Your home is where you hang your hat. It's a bit of an oversimplification, but there's a truth there. Your "home" or "base" is where you've got a claim on some space that you can keep some of your stuff with at least a modicum of security. Your permanent residence serves that purpose most of the time, but other stations can work as smaller, temporary shelters of a sort. In the office, you might have your own cubicle where you can hang your coat and put up a picture of your significant other. It's not much, but it's your space where you can set down a pen or a soda, and be reasonably sure no one's going to walk off with it.
In the context of a comic convention, the only people who really have such a base are the ones with booths. Independent creators rent tables, and larger publishers sometimes bring enough curtains to section off something like a mini-warehouse for the folks manning the booth all day. If you've ever gone around a convention all day, carrying a bag full of stuff, trying to juggle what you need on the fly throughout the entire day, I'm sure you can appreciate the idea having a known place where you can drop your stuff off and take a break from the hustle and bustle of the con itself.
I first saw one of these rooms in 1999 when Gorilla Comics was launched. The creators had a meeting room set aside just for them, where they could step away from the huge lines of fans and take a break from signing autographs. It was just another innocuous door in the hotel, but I happened to catch a glimpse of Joe Casey going in and several of the other creators sitting around relaxing, chatting amongst themselves. I think I saw a cooler of bottled water. Nothing fancy, just a space for them.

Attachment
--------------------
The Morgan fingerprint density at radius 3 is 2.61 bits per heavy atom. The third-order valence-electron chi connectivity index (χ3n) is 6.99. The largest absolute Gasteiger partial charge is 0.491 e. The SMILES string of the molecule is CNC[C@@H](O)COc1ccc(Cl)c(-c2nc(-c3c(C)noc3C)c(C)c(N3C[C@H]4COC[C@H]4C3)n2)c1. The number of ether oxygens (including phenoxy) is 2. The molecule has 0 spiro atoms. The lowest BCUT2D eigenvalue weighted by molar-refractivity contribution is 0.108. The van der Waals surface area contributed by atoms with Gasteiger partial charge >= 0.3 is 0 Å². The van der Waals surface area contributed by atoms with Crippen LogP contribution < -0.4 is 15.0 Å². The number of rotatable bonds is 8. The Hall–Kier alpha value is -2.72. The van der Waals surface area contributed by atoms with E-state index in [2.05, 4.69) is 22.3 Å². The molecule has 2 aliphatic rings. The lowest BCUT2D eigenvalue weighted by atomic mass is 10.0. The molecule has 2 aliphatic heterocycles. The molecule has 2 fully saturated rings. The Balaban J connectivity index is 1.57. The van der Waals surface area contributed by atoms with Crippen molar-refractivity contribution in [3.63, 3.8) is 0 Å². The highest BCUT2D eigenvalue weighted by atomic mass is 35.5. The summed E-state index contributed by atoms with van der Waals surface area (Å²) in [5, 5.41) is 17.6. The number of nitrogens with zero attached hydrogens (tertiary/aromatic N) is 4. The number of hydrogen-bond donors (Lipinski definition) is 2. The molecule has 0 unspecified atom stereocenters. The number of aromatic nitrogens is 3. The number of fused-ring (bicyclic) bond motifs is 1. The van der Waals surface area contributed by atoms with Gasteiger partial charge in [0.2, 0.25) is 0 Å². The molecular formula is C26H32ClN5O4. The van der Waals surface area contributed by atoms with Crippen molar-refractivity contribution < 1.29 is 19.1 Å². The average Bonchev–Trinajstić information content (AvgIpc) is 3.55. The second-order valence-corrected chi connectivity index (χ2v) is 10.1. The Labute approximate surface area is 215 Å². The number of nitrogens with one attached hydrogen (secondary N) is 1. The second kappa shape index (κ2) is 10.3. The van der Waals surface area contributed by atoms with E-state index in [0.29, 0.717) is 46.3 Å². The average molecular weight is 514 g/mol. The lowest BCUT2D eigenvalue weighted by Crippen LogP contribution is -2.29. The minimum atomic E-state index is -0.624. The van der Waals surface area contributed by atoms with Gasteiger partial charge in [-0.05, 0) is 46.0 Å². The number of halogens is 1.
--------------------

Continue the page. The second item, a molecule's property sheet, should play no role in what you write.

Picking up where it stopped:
I've always thought it would be cool to be a part of one of those groups. Whether as a professional or just as a friend of someone who was "in". I thought it would be great to just have a place where I could drop whatever I was carrying with me, and not have to haul it around over my shoulder all day. I think a lot of con-goers would appreciate that.
But as I think about it more, I realize that's not my main interest. Yeah, it would be nice to be able to drop stuff off like that, but that real draw is to be included in an exclusive group like that. They'll let anyone into the convention with an admission fee, but only a select group is allowed in the secret lair. It's not that you have a place to drop your stuff, it's that you've been given a place to drop your stuff. That you're liked and trusted enough to be a part of a group.
A lot of my book on fandom boils down to finding a sense of belonging in this world. And there's no reason why people wouldn't ALSO seek that same sense of belonging in the smaller microcosm of a convention as well.
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